Joy of Cooking is overdue for that kind of reappraisal that plucks great artists from the past and makes them the new big thing. And not just because two women led this band of confident purveyors of in-the-groove-boogie or that some of the lyrics offered feminist takes on love lost and gained. Joy of Cooking simply rocked.
"The one outfit so far that can compete with top-level male band quality is Joy of Cooking, and it is only partly female. The group is owned and led by two 32-year-old women. Terry Garthwaite, a tough rock singer, plays electric guitar and sings with a scratchy authority that can suggest Janis Joplin. Her partner, Toni Brown, a pretty Bennington graduate, sings, stomps around the stage, plays electric piano and organ, and writes songs about what it is like to be a woman ("Time goes, and the baby keeps growin', and I can't help knowin', baby I love you"). The girls —backed by three males, Fritz Kasten, 27, drums, Ron Wilson, 37, congas, and Jeff Neighbor, 28, bass—produce a reasonably rich mixture of blues, wailing gospel and riffs of pure country, folk and hard rock, all curiously overlaid with Latin conga rhythms."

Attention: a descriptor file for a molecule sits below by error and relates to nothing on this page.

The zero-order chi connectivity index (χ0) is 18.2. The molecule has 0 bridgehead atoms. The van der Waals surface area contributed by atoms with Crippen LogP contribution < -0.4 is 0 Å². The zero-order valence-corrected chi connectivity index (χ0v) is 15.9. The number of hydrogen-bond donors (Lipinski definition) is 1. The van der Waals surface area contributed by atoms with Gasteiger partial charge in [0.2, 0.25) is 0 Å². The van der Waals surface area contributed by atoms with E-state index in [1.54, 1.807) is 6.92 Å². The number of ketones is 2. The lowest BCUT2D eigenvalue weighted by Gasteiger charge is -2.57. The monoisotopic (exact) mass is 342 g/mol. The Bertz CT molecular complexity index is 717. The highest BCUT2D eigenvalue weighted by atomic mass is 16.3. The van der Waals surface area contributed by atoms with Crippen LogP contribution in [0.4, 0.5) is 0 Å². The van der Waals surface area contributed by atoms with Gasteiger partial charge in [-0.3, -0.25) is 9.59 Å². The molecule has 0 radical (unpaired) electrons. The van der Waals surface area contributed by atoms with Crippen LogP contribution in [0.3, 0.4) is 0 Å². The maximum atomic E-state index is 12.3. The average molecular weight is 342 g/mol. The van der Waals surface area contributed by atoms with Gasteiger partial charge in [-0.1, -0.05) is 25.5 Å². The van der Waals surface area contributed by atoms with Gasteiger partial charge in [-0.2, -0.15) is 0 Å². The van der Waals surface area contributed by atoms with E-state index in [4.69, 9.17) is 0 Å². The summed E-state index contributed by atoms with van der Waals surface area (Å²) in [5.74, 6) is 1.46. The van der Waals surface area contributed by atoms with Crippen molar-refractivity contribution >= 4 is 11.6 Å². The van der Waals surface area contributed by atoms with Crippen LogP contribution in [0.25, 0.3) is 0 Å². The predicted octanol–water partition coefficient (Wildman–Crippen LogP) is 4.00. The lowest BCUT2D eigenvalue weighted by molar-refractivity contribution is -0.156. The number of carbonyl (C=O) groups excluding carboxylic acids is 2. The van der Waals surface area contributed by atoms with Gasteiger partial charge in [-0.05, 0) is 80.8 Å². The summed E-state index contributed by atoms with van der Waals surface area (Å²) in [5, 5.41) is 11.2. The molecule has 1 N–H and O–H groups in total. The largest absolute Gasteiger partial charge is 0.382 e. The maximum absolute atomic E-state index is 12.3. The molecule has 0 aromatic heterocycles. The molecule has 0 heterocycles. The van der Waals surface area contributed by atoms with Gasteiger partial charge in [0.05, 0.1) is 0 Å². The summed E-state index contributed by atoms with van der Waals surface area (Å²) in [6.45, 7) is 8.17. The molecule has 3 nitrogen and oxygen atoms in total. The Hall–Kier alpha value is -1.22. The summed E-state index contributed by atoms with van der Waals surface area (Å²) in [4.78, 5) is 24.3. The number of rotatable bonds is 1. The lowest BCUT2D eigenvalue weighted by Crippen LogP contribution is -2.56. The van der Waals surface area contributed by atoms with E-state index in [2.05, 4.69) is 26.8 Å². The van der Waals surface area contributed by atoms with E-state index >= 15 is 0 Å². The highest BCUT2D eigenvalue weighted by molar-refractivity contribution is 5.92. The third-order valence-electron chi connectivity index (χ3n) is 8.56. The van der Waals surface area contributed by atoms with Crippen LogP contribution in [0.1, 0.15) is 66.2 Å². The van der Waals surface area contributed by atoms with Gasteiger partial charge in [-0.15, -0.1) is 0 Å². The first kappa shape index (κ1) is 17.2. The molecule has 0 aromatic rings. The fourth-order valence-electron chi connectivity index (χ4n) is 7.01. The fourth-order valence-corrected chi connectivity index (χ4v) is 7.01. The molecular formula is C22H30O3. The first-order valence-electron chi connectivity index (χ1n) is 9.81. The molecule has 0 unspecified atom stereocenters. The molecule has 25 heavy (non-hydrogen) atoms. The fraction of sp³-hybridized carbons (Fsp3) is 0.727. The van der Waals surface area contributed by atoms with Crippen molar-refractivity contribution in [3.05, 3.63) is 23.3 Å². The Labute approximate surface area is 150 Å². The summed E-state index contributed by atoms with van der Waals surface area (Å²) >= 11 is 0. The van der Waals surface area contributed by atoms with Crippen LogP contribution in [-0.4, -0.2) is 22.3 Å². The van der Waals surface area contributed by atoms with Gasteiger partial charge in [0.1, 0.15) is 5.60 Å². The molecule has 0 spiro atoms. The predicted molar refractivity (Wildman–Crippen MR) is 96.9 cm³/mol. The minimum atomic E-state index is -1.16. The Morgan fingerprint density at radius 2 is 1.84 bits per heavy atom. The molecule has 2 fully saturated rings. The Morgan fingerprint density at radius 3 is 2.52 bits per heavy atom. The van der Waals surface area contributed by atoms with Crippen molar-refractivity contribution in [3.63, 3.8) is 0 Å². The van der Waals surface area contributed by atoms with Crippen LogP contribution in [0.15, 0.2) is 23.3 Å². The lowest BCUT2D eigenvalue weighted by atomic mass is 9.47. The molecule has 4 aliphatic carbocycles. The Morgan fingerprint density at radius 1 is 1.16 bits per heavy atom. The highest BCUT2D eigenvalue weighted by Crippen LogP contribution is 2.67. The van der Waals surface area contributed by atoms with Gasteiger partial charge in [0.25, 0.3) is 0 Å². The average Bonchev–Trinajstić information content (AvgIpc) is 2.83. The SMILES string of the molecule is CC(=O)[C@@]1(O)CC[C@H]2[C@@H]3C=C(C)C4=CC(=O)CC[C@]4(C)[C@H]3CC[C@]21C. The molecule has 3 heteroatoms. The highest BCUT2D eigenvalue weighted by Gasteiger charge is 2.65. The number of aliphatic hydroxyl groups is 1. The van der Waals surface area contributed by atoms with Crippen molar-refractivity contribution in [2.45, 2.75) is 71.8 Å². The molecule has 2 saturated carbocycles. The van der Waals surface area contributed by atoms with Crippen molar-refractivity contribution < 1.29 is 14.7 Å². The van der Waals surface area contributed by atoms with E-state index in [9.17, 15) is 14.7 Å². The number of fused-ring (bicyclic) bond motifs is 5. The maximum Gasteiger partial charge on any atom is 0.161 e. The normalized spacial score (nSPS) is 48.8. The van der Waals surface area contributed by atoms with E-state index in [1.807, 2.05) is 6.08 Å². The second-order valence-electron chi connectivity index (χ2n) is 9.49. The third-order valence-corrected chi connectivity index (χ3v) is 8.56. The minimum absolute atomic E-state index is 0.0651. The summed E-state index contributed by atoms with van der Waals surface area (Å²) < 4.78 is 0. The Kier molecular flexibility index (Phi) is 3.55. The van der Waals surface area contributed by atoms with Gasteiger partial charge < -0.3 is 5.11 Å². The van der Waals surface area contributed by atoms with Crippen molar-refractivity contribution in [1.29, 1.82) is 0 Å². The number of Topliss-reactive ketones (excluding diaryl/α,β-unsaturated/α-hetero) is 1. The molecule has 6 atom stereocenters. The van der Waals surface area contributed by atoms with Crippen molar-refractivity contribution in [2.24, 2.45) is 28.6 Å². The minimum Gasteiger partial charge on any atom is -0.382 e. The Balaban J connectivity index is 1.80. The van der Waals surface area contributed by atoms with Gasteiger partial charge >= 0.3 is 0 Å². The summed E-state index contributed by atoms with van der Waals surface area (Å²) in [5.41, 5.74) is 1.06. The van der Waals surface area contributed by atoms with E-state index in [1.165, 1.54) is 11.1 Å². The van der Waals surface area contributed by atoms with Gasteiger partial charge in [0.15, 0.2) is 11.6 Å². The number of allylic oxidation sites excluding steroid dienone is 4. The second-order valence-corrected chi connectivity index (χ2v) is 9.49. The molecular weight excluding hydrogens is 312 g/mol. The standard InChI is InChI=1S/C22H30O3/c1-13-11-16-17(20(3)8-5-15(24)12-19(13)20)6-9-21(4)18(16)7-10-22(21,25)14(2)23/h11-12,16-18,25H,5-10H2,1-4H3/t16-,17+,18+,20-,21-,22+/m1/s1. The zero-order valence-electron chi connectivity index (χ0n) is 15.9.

Formed in Berkeley during the hippie era, Joy Of Cooking had to wait four years before recording their major label debut. They spent a lot of that time playing house parties, finding the grooves of their songs and making them last for the people enjoying the show. We only got three initial Joy Of Cooking albums. Castles , released in May of 1972, was the last. It earned an A- from critic Robert Christgau who wrote "the music has grown crisper and fuller while continuing to flow as swimmingly as you'd hope."
Toni and Terry each had kids in the 70's. Both moved on. Toni is a full time artist. Terry has been exploring the healing power of music. In 2006, the two put together a Joy of Cooking compliation made of unreleased tunes and a live concert.